Monitor of All sky X-ray Image (MAXI) discovered a new outburst of an X-ray transient source named MAXI J1421-613. Because of the detection of three X-ray bursts from the source, it was identified as a neutron star low-mass X-ray binary. The results of data analyses of the MAXI GSC (Gas Slit Camera) and the Swift XRT (X-Ray Telescope) follow-up observations suggest that the spectral hardness remained unchanged during the first two weeks of the outburst. All the XRT spectra in the 0.5-10 keV band can be well explained by thermal Comptonization of multi-color disk blackbody emission. The photon index of the Comptonized component is ∼ 2, which is typical of low-mass X-ray binaries in the low/hard state. Since X-ray bursts have a maximum peak luminosity, it is possible to estimate the (maximum) distance from its observed peak flux. The peak flux of the second X-ray burst, which was observed by the GSC, is about 5 photons cm-2 s-1. By assuming a blackbody spectrum of 2.5 keV, the maximum distance to the source is estimated as 7 kpc. The position of this source is contained by the large error regions of two bright X-ray sources detected with Orbiting Solar Observatory-7 (OSO-7) in the 1970s. Besides this, no past activities at the XRT position are reported in the literature. If MAXI J1421-613 is the same source as (one of) these, the outburst observed with MAXI may have occurred after a quiescence of 30-40 years.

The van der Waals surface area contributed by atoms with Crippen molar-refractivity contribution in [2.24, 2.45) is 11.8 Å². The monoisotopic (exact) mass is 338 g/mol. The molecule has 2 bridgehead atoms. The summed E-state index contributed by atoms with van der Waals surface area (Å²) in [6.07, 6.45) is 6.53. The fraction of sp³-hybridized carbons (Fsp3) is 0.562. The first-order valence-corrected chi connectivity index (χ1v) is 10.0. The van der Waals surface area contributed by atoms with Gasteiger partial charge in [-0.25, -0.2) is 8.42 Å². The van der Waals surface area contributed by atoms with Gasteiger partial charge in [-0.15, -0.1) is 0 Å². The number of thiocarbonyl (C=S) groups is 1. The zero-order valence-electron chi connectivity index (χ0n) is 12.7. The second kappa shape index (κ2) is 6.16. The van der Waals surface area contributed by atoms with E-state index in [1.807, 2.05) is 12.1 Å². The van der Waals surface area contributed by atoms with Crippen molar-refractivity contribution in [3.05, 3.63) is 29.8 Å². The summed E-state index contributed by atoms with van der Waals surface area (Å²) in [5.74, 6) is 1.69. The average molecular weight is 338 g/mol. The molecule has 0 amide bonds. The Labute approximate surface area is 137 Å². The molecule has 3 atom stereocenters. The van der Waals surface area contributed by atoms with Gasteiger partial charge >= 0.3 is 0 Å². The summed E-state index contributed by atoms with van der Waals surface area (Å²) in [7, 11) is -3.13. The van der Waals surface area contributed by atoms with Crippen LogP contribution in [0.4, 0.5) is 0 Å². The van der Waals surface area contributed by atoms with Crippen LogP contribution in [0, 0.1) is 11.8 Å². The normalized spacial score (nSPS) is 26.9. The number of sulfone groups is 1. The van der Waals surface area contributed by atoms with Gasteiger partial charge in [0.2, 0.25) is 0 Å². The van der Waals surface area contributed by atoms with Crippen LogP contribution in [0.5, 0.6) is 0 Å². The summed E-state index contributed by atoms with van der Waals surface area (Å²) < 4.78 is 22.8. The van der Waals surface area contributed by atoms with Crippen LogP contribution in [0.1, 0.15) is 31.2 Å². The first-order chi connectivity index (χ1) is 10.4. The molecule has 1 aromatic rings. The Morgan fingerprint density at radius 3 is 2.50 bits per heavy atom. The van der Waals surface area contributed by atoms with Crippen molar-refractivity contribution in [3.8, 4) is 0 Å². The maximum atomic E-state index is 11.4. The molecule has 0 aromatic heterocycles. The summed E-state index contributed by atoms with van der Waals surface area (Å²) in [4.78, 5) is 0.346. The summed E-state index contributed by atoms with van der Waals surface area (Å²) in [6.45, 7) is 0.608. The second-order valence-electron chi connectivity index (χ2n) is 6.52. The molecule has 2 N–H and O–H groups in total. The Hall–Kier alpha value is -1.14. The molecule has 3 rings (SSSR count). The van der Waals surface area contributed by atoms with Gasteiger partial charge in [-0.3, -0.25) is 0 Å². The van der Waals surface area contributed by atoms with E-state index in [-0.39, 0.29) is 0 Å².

All Science Journal Classification (ASJC) codes
- Astronomy and Astrophysics
- Space and Planetary Science